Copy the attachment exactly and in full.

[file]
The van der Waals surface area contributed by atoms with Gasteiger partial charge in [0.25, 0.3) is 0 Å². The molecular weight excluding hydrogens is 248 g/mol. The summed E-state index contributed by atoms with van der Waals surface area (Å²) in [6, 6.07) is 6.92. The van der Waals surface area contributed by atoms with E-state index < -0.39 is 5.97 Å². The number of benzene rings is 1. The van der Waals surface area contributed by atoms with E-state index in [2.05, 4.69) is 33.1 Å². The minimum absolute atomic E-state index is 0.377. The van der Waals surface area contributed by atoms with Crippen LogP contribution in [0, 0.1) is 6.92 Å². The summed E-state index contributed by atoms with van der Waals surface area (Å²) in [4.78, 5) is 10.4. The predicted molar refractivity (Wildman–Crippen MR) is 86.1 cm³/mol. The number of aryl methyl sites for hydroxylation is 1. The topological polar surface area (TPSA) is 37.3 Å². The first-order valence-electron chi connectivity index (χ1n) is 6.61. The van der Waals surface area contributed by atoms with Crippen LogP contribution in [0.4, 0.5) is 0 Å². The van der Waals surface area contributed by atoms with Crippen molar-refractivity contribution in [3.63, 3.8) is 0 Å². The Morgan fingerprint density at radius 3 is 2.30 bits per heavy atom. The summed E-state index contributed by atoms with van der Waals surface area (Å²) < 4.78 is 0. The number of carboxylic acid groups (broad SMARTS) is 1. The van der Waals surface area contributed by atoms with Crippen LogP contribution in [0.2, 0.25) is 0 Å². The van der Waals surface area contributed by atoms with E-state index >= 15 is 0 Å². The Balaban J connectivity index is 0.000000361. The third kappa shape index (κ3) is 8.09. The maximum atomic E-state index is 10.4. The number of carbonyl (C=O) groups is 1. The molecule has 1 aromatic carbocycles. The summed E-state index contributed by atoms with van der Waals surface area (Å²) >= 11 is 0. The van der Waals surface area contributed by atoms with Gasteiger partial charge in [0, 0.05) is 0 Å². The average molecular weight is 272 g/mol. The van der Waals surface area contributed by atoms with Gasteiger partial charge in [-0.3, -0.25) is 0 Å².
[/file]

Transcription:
The van der Waals surface area contributed by atoms with Gasteiger partial charge in [0.25, 0.3) is 0 Å². The molecular weight excluding hydrogens is 248 g/mol. The summed E-state index contributed by atoms with van der Waals surface area (Å²) in [6, 6.07) is 6.92. The van der Waals surface area contributed by atoms with E-state index < -0.39 is 5.97 Å². The number of benzene rings is 1. The van der Waals surface area contributed by atoms with E-state index in [2.05, 4.69) is 33.1 Å². The minimum absolute atomic E-state index is 0.377. The van der Waals surface area contributed by atoms with Crippen LogP contribution in [0, 0.1) is 6.92 Å². The summed E-state index contributed by atoms with van der Waals surface area (Å²) in [4.78, 5) is 10.4. The predicted molar refractivity (Wildman–Crippen MR) is 86.1 cm³/mol. The number of aryl methyl sites for hydroxylation is 1. The topological polar surface area (TPSA) is 37.3 Å². The first-order valence-electron chi connectivity index (χ1n) is 6.61. The van der Waals surface area contributed by atoms with Crippen LogP contribution in [0.4, 0.5) is 0 Å². The van der Waals surface area contributed by atoms with Crippen molar-refractivity contribution in [3.63, 3.8) is 0 Å². The Morgan fingerprint density at radius 3 is 2.30 bits per heavy atom. The summed E-state index contributed by atoms with van der Waals surface area (Å²) < 4.78 is 0. The number of carboxylic acid groups (broad SMARTS) is 1. The van der Waals surface area contributed by atoms with Crippen LogP contribution in [0.2, 0.25) is 0 Å². The van der Waals surface area contributed by atoms with E-state index >= 15 is 0 Å². The Balaban J connectivity index is 0.000000361. The third kappa shape index (κ3) is 8.09. The maximum atomic E-state index is 10.4. The number of carbonyl (C=O) groups is 1. The molecule has 1 aromatic carbocycles. The summed E-state index contributed by atoms with van der Waals surface area (Å²) >= 11 is 0. The van der Waals surface area contributed by atoms with Gasteiger partial charge in [0, 0.05) is 0 Å². The average molecular weight is 272 g/mol. The van der Waals surface area contributed by atoms with Gasteiger partial charge in [-0.3, -0.25) is 0 Å².